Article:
BoJ Briefs Reuters: We’ll Let 10-Year Yield Rise Above Zero Percent Target Around 1Q 2018
It looks like BoJ Governor, Haruhiko Kuroda’s, minions are getting out and about to brief the financial news services that the biggest stimulator of all the central banks might reduce stimulus earlier than expected. The recipient of the unofficial briefings by BoJ officials is Reuters, which has this to say.
The Bank of Japan is dropping subtle, yet intentional, hints that it could edge away from crisis-mode stimulus earlier than expected, through a future hike in its yield target, according to people familiar with the central bank’s thinking.
With inflation still way below its 2 percent target, the BOJ sees no immediate need to withdraw stimulus, and regards weak price growth as its most pressing policy challenge. But bank officials are now more vocal on the rising cost of prolonged easing, such as the hit to bank margins – a sign that their next move would be to roll back stimulus rather than expand it, the people said.
It seems that BoJ has been sending signals – in particular by referring to the “reversal rate” – but some people weren’t paying attention.
The first sign of change came in Nagoya on Nov. 6, when BOJ Governor Haruhiko Kuroda – whose current term ends in April – said he was “mindful” of the risk prolonged easing could hurt banks’ appetite to lend. Days later, board member Yukitoshi Funo said the BOJ must be vigilant to the cost of easing. The most striking warning came from Kuroda last week, when he referred to a “reversal rate” – the level where rate cuts by a central bank hurt, not help, the economy by damaging banks and discouraging lending.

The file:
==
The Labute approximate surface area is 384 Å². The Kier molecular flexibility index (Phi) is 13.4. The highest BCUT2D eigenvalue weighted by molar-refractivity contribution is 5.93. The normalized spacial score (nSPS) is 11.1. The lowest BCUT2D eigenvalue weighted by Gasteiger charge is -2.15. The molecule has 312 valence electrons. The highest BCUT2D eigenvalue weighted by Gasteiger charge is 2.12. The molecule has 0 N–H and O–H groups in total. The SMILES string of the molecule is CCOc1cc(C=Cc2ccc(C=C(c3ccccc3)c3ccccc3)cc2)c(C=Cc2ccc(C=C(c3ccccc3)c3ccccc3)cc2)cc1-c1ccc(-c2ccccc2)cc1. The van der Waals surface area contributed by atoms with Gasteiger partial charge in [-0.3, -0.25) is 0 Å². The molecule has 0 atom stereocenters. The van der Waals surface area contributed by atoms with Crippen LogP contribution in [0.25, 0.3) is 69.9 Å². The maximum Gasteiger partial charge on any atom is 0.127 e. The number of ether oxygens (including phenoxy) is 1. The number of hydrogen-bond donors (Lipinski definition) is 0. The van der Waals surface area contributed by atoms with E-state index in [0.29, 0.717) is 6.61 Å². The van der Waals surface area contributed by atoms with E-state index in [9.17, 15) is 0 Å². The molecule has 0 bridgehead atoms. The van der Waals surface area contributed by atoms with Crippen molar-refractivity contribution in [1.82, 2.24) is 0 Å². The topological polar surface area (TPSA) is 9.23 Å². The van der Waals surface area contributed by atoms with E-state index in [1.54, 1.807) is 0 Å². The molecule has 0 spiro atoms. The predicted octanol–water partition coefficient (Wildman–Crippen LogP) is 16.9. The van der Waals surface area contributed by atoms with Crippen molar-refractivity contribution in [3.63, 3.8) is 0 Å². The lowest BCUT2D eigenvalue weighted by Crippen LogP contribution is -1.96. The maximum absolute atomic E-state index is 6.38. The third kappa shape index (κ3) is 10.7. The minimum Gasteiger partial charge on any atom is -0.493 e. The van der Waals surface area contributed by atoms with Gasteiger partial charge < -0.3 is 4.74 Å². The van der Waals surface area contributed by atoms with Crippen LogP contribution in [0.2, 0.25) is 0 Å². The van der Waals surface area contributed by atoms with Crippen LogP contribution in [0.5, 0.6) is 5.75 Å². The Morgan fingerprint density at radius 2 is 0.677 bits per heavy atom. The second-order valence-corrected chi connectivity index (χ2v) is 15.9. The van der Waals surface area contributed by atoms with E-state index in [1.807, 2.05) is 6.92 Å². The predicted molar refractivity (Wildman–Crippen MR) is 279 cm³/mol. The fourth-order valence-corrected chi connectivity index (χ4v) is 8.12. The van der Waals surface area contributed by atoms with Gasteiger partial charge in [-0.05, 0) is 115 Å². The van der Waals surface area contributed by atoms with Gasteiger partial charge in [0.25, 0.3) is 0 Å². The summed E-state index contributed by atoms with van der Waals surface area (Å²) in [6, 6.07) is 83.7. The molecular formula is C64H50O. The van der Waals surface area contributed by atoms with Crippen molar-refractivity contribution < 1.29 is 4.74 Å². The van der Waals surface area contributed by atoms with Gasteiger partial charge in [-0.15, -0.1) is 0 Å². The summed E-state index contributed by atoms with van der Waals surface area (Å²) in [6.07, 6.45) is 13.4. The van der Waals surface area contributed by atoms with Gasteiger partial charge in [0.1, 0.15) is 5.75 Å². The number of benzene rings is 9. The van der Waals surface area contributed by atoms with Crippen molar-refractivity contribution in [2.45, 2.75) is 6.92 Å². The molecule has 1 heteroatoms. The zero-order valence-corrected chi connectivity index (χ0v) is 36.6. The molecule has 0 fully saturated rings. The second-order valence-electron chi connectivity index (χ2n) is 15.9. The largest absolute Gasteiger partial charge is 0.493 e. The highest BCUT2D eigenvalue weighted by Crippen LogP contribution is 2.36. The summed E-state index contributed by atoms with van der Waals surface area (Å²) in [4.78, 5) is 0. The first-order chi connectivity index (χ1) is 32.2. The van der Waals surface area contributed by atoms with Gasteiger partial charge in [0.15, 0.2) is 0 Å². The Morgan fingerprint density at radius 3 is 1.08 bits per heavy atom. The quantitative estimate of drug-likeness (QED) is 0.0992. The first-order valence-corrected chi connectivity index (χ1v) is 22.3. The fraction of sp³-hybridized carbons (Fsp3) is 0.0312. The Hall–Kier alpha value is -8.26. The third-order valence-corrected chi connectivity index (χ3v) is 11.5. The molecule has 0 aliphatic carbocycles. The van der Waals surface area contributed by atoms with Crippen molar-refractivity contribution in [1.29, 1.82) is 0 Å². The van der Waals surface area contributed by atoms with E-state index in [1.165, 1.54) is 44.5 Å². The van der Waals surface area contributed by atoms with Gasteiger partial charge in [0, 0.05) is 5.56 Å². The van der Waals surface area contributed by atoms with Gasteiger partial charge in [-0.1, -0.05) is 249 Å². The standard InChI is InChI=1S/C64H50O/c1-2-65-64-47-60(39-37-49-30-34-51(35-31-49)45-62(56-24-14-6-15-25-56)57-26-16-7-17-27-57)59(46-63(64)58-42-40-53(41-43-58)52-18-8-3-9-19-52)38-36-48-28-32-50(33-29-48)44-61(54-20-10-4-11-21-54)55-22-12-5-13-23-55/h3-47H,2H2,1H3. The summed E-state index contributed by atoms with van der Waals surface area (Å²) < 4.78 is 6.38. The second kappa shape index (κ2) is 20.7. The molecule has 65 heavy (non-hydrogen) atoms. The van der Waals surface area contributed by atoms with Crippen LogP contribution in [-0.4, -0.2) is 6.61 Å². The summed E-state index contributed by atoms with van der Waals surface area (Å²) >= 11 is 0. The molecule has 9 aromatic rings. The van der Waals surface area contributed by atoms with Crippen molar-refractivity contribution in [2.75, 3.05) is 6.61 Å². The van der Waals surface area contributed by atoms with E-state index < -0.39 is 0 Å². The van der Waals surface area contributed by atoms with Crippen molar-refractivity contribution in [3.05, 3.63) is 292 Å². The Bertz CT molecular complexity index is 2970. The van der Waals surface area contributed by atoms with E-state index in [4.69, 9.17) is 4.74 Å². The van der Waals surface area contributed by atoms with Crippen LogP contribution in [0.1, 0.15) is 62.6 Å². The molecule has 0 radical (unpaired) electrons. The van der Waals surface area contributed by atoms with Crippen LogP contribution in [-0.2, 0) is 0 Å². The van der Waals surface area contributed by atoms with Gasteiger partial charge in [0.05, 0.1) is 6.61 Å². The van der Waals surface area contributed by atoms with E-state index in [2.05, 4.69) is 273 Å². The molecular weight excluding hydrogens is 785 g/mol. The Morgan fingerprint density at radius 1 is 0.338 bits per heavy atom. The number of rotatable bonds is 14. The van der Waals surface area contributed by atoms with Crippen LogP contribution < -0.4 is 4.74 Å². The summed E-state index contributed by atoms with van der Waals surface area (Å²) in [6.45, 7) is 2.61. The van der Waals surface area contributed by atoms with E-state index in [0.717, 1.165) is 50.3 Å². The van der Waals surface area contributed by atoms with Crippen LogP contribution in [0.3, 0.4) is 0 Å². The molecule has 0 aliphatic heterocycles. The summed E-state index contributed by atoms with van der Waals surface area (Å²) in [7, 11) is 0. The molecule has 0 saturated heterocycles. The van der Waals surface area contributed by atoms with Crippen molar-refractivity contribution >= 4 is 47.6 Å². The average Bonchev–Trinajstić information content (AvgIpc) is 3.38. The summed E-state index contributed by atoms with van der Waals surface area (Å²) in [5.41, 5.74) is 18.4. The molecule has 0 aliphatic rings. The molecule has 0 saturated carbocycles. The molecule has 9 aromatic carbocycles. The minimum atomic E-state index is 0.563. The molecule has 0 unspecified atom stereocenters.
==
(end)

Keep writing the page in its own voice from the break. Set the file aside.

Kuroda gave a speech with the catchy title “Quantitative and Qualitative Monetary Easing and Economic Theory” at the University of Zurich on 13 November 2017. During the speech, in a section “Determining the Optimal Yield Curve”, he specifically referred to the reversal rate.
Another issue that has recently gained attention with regard to the impact on the functioning of financial intermediation is the “reversal rate.” This refers to the possibility that if the central bank lowers interest rates too far, the banking sector’s capital constraint tightens through the decline in net interest margins, impairing financial institutions’ intermediation function, so that the effects of monetary easing on the economy reverses and becomes contractionary. In Japan’s case, financial institutions have a solid capital base and credit costs have fallen sharply, so that at present their financial intermediation function is not impaired. However, because the impact of the low interest rate environment on financial institutions’ soundness is cumulative, the Bank will continue to pay attention to this risk as well…Taking also various kinds of qualitative information into account, the Bank of Japan will continue to pursue the shape of the yield curve that is deemed most appropriate in order to maintain the momentum toward the 2 percent price stability target.
Okay, so we know Kuroda is focusing on the impact of the so-called reversal rate in the context of the yield curve. The unnamed BoJ officials spell it out to Reuters.